A difficult end of reign

After the successive deaths of the Marquise de Pompadour (1764) - who will be replaced by the Comtesse du Barry -, of the Dauphin (1765) and of the Queen (1768), Louis XV, isolated, had to face a double opposition: that privileged classes, hostile to tax reforms, and that of the Jansenists, allied to the Gallican parliamentarians (for an autonomy of the Church of France from Rome), fighting against the Roman party (Catholics who claim the total submission of the Church to the Pope) and denouncing royal absolutism.

In 1661, the arrival in business of Choiseul, who was to remain in power until 1770, corresponded to a relative improvement. Linked with the philosophers, protector of the Encyclopedia, fairly well regarded by parliamentary circles, Choiseul set about carrying out a series of large-scale reforms, notably within the navy and the army, and bought Corsica by France, even if he could not prevent the second partition of Poland.

Rather ambiguous in his choices, Choiseul nevertheless allowed the rebellion against royal power to develop and his benevolence towards parliamentarians (he endorsed the banishment of the Jesuits from the kingdom of France in 1767) ended up increasing disproportionately the arrogance of this real counter-power. When Choiseul left, fired in 1770, partly for displeasing the king's new mistress, Madame du Barry, the parliamentary crisis was more pressing than ever.

The king then hardened his position, calling on Maupeou, Terray and d'Aiguillon to impose a reorganization of finances, and to bring the parliaments in line (suppression of that of Paris in 1771). At the same time, liberal ideas in economic matters lead to the freedom of trade in "grains, flour and vegetables throughout the kingdom" (1763-1764), causing real riots in many towns and villages, with the abolition of the monopoly of the Compagnie des Indes (created by Law) and to the edicts of Triage and Closure (1767-1771), favoring individual agricultural property.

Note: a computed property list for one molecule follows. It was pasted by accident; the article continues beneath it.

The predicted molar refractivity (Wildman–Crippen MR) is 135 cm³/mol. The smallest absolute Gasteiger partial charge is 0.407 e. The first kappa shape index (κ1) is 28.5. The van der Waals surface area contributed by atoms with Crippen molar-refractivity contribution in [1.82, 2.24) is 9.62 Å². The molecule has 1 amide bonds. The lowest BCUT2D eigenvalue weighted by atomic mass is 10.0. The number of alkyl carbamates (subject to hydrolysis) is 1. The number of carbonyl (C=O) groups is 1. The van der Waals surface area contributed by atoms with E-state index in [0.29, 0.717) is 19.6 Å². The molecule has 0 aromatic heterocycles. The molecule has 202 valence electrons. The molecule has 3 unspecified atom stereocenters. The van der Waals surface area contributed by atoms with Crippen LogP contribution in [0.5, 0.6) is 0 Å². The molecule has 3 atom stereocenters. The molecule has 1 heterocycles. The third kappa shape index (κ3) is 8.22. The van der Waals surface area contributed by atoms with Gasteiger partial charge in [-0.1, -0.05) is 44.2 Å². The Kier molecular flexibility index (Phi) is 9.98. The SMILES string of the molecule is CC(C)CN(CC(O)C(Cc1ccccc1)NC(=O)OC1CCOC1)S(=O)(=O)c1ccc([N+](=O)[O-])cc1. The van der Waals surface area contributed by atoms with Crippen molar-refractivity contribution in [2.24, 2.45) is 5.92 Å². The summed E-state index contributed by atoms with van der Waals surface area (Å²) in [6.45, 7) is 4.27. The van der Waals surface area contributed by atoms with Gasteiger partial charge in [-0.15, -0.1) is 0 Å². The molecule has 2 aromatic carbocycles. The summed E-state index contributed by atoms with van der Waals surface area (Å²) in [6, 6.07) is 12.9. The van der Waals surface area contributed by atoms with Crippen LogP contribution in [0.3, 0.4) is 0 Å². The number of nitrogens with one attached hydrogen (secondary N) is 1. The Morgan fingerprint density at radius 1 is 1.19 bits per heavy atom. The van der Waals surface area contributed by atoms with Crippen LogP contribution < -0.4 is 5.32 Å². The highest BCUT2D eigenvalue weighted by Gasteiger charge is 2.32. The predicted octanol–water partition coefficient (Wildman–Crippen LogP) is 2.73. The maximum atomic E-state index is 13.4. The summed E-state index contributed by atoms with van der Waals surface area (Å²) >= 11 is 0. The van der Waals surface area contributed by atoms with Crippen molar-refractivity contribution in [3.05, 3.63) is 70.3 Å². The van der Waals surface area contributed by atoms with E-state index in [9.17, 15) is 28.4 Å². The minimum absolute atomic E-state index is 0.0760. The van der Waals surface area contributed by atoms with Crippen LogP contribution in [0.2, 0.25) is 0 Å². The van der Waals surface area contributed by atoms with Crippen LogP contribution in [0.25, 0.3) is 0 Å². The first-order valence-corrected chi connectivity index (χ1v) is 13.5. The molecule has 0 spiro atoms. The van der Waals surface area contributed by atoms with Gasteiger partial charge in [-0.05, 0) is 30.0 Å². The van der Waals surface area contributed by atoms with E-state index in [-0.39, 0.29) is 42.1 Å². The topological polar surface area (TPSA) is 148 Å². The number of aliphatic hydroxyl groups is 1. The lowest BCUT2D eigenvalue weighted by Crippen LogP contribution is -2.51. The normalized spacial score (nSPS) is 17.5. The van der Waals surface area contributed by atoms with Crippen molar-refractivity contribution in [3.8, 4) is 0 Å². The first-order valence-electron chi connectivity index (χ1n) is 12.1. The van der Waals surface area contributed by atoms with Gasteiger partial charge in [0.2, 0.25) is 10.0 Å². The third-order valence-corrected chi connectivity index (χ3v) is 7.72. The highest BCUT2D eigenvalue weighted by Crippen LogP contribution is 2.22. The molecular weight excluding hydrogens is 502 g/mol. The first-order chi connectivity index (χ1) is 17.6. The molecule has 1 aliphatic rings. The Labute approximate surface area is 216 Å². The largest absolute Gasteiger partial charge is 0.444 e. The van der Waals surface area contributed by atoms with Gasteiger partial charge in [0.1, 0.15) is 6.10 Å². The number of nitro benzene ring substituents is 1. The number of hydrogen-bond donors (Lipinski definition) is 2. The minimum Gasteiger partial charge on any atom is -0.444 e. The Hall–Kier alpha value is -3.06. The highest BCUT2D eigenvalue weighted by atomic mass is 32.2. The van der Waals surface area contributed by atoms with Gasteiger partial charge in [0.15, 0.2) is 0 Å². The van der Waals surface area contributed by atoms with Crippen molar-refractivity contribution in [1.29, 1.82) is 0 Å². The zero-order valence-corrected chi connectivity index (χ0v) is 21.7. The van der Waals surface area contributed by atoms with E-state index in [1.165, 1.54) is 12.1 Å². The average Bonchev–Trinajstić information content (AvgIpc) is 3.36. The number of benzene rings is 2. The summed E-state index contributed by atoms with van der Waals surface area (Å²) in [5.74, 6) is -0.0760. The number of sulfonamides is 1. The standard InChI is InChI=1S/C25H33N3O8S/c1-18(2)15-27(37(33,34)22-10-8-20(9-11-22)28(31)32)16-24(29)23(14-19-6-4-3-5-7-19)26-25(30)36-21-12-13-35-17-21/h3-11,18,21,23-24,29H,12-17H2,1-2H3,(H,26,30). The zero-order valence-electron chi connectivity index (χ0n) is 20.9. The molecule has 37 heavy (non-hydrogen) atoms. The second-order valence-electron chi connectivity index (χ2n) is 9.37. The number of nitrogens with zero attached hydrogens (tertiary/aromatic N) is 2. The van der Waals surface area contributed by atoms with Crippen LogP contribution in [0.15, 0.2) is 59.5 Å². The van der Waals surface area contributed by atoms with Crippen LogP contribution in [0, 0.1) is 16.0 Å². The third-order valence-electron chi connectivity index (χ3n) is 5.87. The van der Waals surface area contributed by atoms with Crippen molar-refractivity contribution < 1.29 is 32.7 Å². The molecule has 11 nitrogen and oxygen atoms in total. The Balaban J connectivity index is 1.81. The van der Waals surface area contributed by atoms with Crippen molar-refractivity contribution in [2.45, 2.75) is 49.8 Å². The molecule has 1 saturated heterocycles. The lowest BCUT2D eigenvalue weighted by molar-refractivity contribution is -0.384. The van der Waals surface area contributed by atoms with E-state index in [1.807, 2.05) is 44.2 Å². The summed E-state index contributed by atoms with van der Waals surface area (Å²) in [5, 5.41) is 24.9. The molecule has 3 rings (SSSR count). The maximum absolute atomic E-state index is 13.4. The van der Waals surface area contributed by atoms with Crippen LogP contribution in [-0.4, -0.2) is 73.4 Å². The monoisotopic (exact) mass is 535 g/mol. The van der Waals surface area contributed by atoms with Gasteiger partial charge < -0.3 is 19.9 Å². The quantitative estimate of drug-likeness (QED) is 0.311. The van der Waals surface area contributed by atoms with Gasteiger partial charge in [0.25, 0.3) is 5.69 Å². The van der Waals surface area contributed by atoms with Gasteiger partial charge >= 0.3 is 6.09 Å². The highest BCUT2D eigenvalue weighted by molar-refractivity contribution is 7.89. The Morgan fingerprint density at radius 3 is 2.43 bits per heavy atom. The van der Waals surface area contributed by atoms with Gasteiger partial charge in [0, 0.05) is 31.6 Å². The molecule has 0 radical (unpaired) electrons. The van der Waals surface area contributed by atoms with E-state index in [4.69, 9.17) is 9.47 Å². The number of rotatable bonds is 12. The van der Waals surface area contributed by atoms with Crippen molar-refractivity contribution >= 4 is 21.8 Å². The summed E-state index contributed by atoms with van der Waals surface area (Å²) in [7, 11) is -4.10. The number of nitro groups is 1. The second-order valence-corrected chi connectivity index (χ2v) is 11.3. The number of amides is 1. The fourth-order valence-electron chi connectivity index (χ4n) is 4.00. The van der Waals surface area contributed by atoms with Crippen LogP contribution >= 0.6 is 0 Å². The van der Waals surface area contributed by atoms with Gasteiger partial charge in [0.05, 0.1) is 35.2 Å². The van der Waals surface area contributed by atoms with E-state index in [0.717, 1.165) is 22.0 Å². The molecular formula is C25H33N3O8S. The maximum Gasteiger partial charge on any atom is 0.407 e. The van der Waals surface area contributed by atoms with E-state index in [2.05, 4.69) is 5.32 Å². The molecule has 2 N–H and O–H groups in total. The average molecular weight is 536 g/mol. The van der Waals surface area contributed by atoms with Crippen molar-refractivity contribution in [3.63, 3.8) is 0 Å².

Louis XV did not succeed in reducing internal opposition, nor in reforming economic structures in depth, coming up against too many privileges and acquired positions. The loss of the first French colonial empire will be hardly compensated by the reunification of Lorraine with France and the acquisition of Corsica

The last days of Louis XV

In this month of April 1774, Louis XV is 64 years old and is in Trianon. Upon waking up on April 27, he had pain in his leg, a severe headache, and chills. Lunch is disgusting to him, it tastes like nothing. Even the hunting party does not delight him, he stays in his car and is very cold. The Duke of Cröy who accompanies him is worried, saying "the king is ill".

His first surgeon, Mr. de la Martinière, diagnosed a serious fever and insisted that the king return to Versailles "Sire, it is in Versailles that we must be sick". Ignoring Mme du Barry's advice, the surgeon organized the transport: under his coat, in a dressing gown, the king got into his car. His bed is made in haste, a camp bed is set up next to it. This is where he will end his days ...